300 BC is an interesting date to choose because there were so many different kingdoms and empires vying for dominance in the region. A voyage would have begun in the Carthaginian port of Corthon and proceeded eastward past the port of Carthage itself. Then, as you entered the Tyrrhenian Sea, your journey would take you past Sardinia (also under Carthage’s control) and Sicily (divided between Carthaginians and Greeks who have a tentative and tense peace within a series of wars). If you’d stopped at a port like Brindisi or Taranto, you’d meet people of Greek and Spartan heritage, only a few years away from losing control of their cities to the Roman Republic. Continue east into the Ionian Sea and you are subject to the various warring successors to Alexander the Great. Continue past Crete and dodge the various pirates who take refuge there. Once you get to Alexandria, you’ll find it under new management (Ptolemy came to power in 305 BCE) and a city very much Under Construction — no lighthouse, not much of a library, its greatness mostly in the planning and building stages at that point.

Pehr Edman

We have had friends from Sweden visiting Sydney this past month. They have since returned for a traditional Christmas, having their last meal with us of Caesar salad and mini-pavlova a few days before they left to go home.

It was thus apposite that I found this reference to the late Pehr Edman.

Dr Pehr Edman

While in Cambridge for a biological and medical science editors’ conference in the mid-eighties, I sat next to Dr Lars Bottiger, the Editor of Acta Medica Scandinavica as well as Professor and Head of the Department of Medicine at the Karolinska Hospital and Institute in Stockholm. Being a discussion between a Swedish and an Australian doctor, our conversation turned to Pehr Edman who, as a Swedish expatriate, spent many years in Australia heading up the School of Medical Research at St Vincent’s Hospital, Melbourne. Edman was a remarkable man – being a medical graduate and, moreover, a top protein chemist. It was rumoured that Edman was experiencing domestic problems, which was making life less than tolerable in his home country.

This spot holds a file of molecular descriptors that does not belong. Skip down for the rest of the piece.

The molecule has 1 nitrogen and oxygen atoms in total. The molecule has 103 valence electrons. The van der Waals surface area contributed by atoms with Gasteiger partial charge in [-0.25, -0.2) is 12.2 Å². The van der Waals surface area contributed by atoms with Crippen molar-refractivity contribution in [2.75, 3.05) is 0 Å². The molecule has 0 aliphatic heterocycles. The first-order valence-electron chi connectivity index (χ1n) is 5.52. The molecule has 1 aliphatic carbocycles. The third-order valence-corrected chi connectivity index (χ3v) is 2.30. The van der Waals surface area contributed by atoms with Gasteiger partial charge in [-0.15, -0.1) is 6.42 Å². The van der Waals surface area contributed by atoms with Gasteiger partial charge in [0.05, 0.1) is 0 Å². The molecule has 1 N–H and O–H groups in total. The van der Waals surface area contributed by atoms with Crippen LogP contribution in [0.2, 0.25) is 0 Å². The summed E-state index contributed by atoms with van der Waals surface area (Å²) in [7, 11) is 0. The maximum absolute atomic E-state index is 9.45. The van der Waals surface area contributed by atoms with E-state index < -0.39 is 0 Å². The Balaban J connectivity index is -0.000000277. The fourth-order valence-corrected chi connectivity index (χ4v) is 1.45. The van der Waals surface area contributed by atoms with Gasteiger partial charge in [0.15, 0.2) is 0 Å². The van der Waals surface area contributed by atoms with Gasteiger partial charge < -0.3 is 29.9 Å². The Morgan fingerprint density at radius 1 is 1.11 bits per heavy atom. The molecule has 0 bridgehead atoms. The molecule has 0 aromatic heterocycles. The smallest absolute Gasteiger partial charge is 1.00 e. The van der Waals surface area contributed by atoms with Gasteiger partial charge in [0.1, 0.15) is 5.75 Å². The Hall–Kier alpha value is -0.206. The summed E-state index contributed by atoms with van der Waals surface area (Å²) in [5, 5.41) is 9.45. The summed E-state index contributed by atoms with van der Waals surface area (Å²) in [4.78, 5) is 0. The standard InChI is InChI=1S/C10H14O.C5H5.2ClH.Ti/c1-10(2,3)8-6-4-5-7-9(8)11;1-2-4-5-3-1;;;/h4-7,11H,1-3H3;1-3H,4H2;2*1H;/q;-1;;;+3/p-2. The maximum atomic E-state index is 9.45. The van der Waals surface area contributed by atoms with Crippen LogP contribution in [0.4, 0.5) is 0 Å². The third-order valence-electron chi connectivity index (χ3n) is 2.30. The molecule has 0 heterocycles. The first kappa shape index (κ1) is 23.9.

It was about that time that a colourful racing identity had died and left a substantial amount for scientific research at St Vincent’s Hospital Melbourne. One of the Medical Professors, John Hayden got wind of the potential availability of Edman, knew of his already distinguished research career and recruited him to Melbourne in 1957, where he stayed until 1972.

Edman will be remembered for one achievement – and he did it so well. He devised the method by which proteins could be sequenced from the N-terminal end – one amino acid at a time – without denaturing the protein. Then, it was one amino acid sequence a day; by the time of the Conference, with sophisticated automatic equipment, it is one amino acid an hour. Without loss of substance, the original method could sequence 10 amino acids from the N-terminal end; now the score is more of the order of 80 at one time. In fact, there is rarely a need for such a long sequence, and so sensitive the equipment was even then that the sequencing could take place in the picomole range.

Edman would have shared, at the very least, the Nobel Prize (he died of a brain tumour in Munich in 1977) in 1984 when the Nobel Prize for Chemistry went to R. Bruce Merrifield, who was the obverse of Edman in that he built up proteins while Edman knocked them down, albeit with great style. Edman was mentioned in the announcement of Merrifield’s Nobel Prize.